12. theogeorgio

    theogeorgio

    Joined:
    18 Dec 2012
    Messages:
    20
    Thanks Received:
    0
    Location:
    Birmingham
    Country:
    United Kingdom
    i will give you a bit more details.... :)

    i had someone else who did skiming and painting i kept asking him to do good work and fix things and kept telling me he will do it, in teh end he did a very bad job and had brought other people to see the work and were appalled.

    i now got a new guy to skim did a great job! i asked the guy if he knows a decorator.. he gave me the details of a guy... turns out its his dad! his dad wanted 110 another guy 120 and had another for 100 a day.

    he came in and had a look at the previous guy job and told me how he could do better! and pointed out otherguys stipple etc

    so i commissioned this guy and i came home on friday to find out from my wife he finished at 1 because tehre wasnt much else to do.. still had to skim some other parts of the house.. but there were other ceilings to paint sand etc..

    he is coming on monday to continue.. and im wondering if i should let him continue... a

    if it wasnt for the skirting... is the wall acceptable? someone said it looks like artex?!
     
  13. Bosswhite

    Bosswhite

    Joined:
    15 Jun 2012
    Messages:
    2,616
    Thanks Received:
    344
    Location:
    Southampton
    Country:
    United Kingdom
    This Photo looks like Artex Stipple Finish to me !!!

    [​IMG]
     
    • Like Like x 1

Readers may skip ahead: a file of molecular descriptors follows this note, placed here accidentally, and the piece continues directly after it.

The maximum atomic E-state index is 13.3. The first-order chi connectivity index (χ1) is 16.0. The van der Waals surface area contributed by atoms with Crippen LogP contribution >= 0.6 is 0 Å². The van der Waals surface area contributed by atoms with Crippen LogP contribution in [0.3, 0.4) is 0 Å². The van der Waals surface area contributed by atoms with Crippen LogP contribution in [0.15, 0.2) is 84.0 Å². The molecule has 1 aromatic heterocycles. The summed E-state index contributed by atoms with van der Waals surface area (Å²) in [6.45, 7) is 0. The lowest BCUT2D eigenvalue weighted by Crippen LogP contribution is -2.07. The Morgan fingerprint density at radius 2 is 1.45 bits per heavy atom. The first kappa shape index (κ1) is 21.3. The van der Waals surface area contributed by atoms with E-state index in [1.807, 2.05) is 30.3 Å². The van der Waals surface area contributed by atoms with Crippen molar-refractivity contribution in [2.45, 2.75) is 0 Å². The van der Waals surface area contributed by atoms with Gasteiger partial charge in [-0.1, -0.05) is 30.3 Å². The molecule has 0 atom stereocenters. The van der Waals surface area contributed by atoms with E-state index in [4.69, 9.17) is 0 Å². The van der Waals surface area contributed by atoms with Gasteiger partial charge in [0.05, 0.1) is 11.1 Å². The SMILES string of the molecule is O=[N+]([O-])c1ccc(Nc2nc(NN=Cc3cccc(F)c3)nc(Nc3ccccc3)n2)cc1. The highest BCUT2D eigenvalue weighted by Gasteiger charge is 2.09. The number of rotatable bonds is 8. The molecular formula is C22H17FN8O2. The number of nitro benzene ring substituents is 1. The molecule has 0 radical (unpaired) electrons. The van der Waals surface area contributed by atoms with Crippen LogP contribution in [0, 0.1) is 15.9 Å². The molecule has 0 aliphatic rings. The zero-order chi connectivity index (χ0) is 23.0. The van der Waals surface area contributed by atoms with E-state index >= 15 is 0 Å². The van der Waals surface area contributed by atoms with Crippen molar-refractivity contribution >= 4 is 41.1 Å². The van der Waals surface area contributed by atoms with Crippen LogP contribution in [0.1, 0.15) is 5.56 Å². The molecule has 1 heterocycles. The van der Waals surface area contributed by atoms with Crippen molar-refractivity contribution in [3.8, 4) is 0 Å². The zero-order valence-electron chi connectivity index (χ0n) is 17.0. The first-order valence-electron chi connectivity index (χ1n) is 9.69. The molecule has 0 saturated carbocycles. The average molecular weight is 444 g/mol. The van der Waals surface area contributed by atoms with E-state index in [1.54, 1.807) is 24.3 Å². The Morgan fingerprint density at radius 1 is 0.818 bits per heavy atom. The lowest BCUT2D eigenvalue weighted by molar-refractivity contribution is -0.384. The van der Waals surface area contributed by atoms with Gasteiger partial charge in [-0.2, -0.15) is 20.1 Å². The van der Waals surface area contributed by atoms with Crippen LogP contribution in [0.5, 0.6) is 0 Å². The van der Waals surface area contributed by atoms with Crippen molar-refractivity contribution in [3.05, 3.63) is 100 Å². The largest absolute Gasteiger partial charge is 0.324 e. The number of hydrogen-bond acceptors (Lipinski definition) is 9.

14. opps

    opps

    Joined:
    16 Jun 2006
    Messages:
    3,668
    Thanks Received:
    510
    Location:
    London
    Country:
    United Kingdom
    ok, so you have been proactive.

    perhaps you can point out the faults and see what he says. Specify the quality of finish that you want. Get him to sort out the skirting at an agreed price. If he does it well, then give him more work. If it looks rough, tell him that your cat needs expensive emergency care and that you will have to postpone the other jobs for now (or something like that).
     
  15. opps

    opps

    Joined:
    16 Jun 2006
    Messages:
    3,668
    Thanks Received:
    510
    Location:
    London
    Country:
    United Kingdom
    Agreed.

    It looks like the coats have been applied very thickly, possibly before the previous coat had dried sufficiently.

    I often use a longer nap roller than is recommended but I don't overload it and roll through. If I am concerned about stipple/build up, I run the DA over it with 180 grit (or add floetrol to the emulsion)
     
Loading...

Share This Page